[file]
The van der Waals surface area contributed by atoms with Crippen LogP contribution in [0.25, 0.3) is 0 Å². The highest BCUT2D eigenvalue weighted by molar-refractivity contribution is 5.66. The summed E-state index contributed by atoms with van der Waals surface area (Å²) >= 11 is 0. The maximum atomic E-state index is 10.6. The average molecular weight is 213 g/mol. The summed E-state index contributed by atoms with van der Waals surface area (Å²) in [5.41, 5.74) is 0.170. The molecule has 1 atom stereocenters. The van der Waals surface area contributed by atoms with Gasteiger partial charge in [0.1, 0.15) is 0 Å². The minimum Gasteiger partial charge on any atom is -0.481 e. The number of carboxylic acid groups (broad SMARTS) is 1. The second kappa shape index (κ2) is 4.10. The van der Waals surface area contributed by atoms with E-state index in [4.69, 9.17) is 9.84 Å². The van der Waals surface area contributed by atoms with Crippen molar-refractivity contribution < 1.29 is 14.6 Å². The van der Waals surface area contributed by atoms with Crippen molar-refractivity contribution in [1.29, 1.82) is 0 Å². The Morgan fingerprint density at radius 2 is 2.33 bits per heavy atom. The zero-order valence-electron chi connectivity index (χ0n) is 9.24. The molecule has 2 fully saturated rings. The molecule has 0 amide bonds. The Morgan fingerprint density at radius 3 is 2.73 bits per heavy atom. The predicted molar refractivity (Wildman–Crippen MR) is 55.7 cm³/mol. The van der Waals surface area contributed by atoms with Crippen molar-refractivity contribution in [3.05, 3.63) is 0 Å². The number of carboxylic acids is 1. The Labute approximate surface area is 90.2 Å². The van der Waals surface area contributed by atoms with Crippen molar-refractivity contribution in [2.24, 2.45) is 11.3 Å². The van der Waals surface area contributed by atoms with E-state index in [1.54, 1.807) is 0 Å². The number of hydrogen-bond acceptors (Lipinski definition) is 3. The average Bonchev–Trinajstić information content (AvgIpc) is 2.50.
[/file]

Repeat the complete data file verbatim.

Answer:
The van der Waals surface area contributed by atoms with Crippen LogP contribution in [0.25, 0.3) is 0 Å². The highest BCUT2D eigenvalue weighted by molar-refractivity contribution is 5.66. The summed E-state index contributed by atoms with van der Waals surface area (Å²) >= 11 is 0. The maximum atomic E-state index is 10.6. The average molecular weight is 213 g/mol. The summed E-state index contributed by atoms with van der Waals surface area (Å²) in [5.41, 5.74) is 0.170. The molecule has 1 atom stereocenters. The van der Waals surface area contributed by atoms with Gasteiger partial charge in [0.1, 0.15) is 0 Å². The minimum Gasteiger partial charge on any atom is -0.481 e. The number of carboxylic acid groups (broad SMARTS) is 1. The second kappa shape index (κ2) is 4.10. The van der Waals surface area contributed by atoms with E-state index in [4.69, 9.17) is 9.84 Å². The van der Waals surface area contributed by atoms with Crippen molar-refractivity contribution < 1.29 is 14.6 Å². The van der Waals surface area contributed by atoms with Crippen molar-refractivity contribution in [1.29, 1.82) is 0 Å². The Morgan fingerprint density at radius 2 is 2.33 bits per heavy atom. The zero-order valence-electron chi connectivity index (χ0n) is 9.24. The molecule has 2 fully saturated rings. The molecule has 0 amide bonds. The Morgan fingerprint density at radius 3 is 2.73 bits per heavy atom. The predicted molar refractivity (Wildman–Crippen MR) is 55.7 cm³/mol. The van der Waals surface area contributed by atoms with Crippen molar-refractivity contribution in [3.05, 3.63) is 0 Å². The number of carboxylic acids is 1. The Labute approximate surface area is 90.2 Å². The van der Waals surface area contributed by atoms with Crippen molar-refractivity contribution in [2.24, 2.45) is 11.3 Å². The van der Waals surface area contributed by atoms with E-state index in [1.54, 1.807) is 0 Å². The number of hydrogen-bond acceptors (Lipinski definition) is 3. The average Bonchev–Trinajstić information content (AvgIpc) is 2.50.